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Mosiac Table Help

Posted by jkat (My Page) on
Sun, Jan 10, 10 at 8:50


I am new to this forum, but not to mosaics. I have wanted to do a large outdoor table top for several years, but have put it off because I am not sure where to find a base sturdy enough. I want it to be around 40" diameter. I also want to create the entire top, not use one that comes with the table. Does anyone have any suggestions? All the iron bases I have seen have a top that is not removable or are not large enough. I am afraid that the mosaic on top will be too heavy for the base.

I have also never attempted an outdoor mosaic. Any suggestions on a lightweight base to apply the mosaic to? The tile backer board for wet areas seems so heavy. I also want to put metal strip around the edge to finish, and I don't know if a concrete board will split when I attach the edging.

Anyone have any suggestions?


Follow-Up Postings:

RE: Mosiac Table Help

OK - are you ready? I read this earlier in the day, and was completely stumped, but after thinking on it, here's my suggestion. Lowes has the cardboard tubes that are used in making columns. I have used them to make a column for my front garden. On that, I used two sizes - one inside the other. I mixed up Quickcrete, and poured it between the two sizes, making a hollow concrete pedestal - four ft. tall. My suggestion is to use one tube, cut it to the height of your table, and mix up the Crete and pour into it, making a solid base. I let mine cure for five days. Yours w/need to cure longer. THEN - are you still interested? Using the rubber-lined garden gloves, cut diamond lathe mesh - also found at Lowes - into the desired size of your table. It comes in 28" X 8'. You w/have to stitch two sections together for your 40". Cut out your circle, leaving about an inch for turning in the edge. Clip the edges one inch, and w/pliers and turn them under. Put two more pieces of lathe together, in order to cut your 40" circle, and use the same technique as above, turning in the edges. Lay it on top of the first circle, trying to cross the way the diamonds lay in order to hold the mortar better. Using 17/18 guage wire, stitch these two sections together, being neat as you can be. THEN (you still reading?) mix Quickcrete mortar mix to the consistency a little dryer than peanut butter, and w/your gloved hands, lightly apply the mortar between these two layers, smoothing it as neatly as possible over the top of your structure. Cover this all up w/plastic overnight, and the next day, it w/be ready to mosaic w/thinset. This w/be a bit heavy, but this is what I would do, if I wanted a strong, enduring table, in any climate, on which to lay my mosaic. I learned this technique from Riana in a Puerto Vallarta workshop at the Hacienda Mosaico. If you'd like to see her gardens, I'm attaching her website. I'll be happy to answer any questions you might have, should you be interested in this technique. Several members of this forum have used this technique successfully.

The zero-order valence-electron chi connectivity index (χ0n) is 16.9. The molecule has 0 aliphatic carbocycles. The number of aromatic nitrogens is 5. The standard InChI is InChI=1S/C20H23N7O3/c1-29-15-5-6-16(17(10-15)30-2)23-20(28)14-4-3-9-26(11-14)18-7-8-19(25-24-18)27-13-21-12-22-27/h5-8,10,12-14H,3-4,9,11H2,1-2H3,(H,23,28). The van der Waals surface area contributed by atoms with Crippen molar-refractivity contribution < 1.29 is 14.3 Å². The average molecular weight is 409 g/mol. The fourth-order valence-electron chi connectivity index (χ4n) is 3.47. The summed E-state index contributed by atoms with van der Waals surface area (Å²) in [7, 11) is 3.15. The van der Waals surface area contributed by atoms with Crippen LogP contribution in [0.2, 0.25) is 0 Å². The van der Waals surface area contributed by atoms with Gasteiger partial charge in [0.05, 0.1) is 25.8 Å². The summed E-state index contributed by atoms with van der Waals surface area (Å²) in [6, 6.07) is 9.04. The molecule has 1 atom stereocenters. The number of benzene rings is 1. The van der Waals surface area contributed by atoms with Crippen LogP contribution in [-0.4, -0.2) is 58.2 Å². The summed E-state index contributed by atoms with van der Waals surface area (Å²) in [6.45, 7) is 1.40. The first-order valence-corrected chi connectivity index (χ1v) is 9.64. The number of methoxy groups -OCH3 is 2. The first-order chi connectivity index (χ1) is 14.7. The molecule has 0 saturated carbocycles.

Concrete sculpture

RE: Mosiac Table Help

Here is a table that I did. I used the table top and added backerboard, then mosaiced on top of the backerboard. It is 43" across... It does have a good sturdy base already though.

RE: Mosiac Table Help

Wow-very inspiring!!! The table turned out beautiful!

RE: Mosiac Table Help

Love the table. Like the design. Can be used to dine and to game. There was one done on another forum using 12x12 tiles for place mats, and 4x4s for drinks. The fill was pebbles. Such a cool idea for a table.
Great job.


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